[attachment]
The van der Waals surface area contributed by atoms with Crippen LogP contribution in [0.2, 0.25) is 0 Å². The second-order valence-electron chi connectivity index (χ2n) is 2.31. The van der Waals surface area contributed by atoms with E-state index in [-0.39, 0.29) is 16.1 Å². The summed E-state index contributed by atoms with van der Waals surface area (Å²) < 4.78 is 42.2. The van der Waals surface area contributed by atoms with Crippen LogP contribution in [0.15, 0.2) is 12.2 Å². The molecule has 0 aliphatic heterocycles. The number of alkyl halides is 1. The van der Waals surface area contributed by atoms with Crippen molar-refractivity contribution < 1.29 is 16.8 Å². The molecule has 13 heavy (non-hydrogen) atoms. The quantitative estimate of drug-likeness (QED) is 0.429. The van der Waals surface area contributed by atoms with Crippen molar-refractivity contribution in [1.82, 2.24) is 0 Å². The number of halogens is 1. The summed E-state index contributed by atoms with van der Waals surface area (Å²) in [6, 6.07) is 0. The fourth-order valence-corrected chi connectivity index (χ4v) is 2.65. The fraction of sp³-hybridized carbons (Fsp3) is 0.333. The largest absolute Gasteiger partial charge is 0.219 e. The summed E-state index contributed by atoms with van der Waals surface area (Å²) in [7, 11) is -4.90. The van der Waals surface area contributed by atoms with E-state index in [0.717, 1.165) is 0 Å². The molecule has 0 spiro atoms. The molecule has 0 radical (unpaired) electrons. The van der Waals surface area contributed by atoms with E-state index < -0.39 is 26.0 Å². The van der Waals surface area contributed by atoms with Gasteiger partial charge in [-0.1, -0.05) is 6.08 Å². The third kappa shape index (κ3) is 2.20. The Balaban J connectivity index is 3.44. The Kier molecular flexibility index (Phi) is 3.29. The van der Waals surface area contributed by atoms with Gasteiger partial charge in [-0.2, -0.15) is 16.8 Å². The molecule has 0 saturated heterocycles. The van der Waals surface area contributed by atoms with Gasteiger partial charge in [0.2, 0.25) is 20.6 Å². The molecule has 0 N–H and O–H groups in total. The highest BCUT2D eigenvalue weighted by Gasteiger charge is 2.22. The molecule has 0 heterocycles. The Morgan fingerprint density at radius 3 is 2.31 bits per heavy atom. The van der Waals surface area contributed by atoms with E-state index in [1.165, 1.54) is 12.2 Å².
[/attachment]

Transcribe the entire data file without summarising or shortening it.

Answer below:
The van der Waals surface area contributed by atoms with Crippen LogP contribution in [0.2, 0.25) is 0 Å². The second-order valence-electron chi connectivity index (χ2n) is 2.31. The van der Waals surface area contributed by atoms with E-state index in [-0.39, 0.29) is 16.1 Å². The summed E-state index contributed by atoms with van der Waals surface area (Å²) < 4.78 is 42.2. The van der Waals surface area contributed by atoms with Crippen LogP contribution in [0.15, 0.2) is 12.2 Å². The molecule has 0 aliphatic heterocycles. The number of alkyl halides is 1. The van der Waals surface area contributed by atoms with Crippen molar-refractivity contribution < 1.29 is 16.8 Å². The molecule has 13 heavy (non-hydrogen) atoms. The quantitative estimate of drug-likeness (QED) is 0.429. The van der Waals surface area contributed by atoms with Crippen molar-refractivity contribution in [1.82, 2.24) is 0 Å². The number of halogens is 1. The summed E-state index contributed by atoms with van der Waals surface area (Å²) in [6, 6.07) is 0. The fourth-order valence-corrected chi connectivity index (χ4v) is 2.65. The fraction of sp³-hybridized carbons (Fsp3) is 0.333. The largest absolute Gasteiger partial charge is 0.219 e. The summed E-state index contributed by atoms with van der Waals surface area (Å²) in [7, 11) is -4.90. The van der Waals surface area contributed by atoms with E-state index in [0.717, 1.165) is 0 Å². The molecule has 0 spiro atoms. The molecule has 0 radical (unpaired) electrons. The van der Waals surface area contributed by atoms with E-state index < -0.39 is 26.0 Å². The van der Waals surface area contributed by atoms with Gasteiger partial charge in [-0.1, -0.05) is 6.08 Å². The third kappa shape index (κ3) is 2.20. The Balaban J connectivity index is 3.44. The Kier molecular flexibility index (Phi) is 3.29. The van der Waals surface area contributed by atoms with Gasteiger partial charge in [-0.2, -0.15) is 16.8 Å². The molecule has 0 saturated heterocycles. The van der Waals surface area contributed by atoms with Gasteiger partial charge in [0.2, 0.25) is 20.6 Å². The molecule has 0 N–H and O–H groups in total. The highest BCUT2D eigenvalue weighted by Gasteiger charge is 2.22. The molecule has 0 heterocycles. The Morgan fingerprint density at radius 3 is 2.31 bits per heavy atom. The van der Waals surface area contributed by atoms with E-state index in [1.165, 1.54) is 12.2 Å².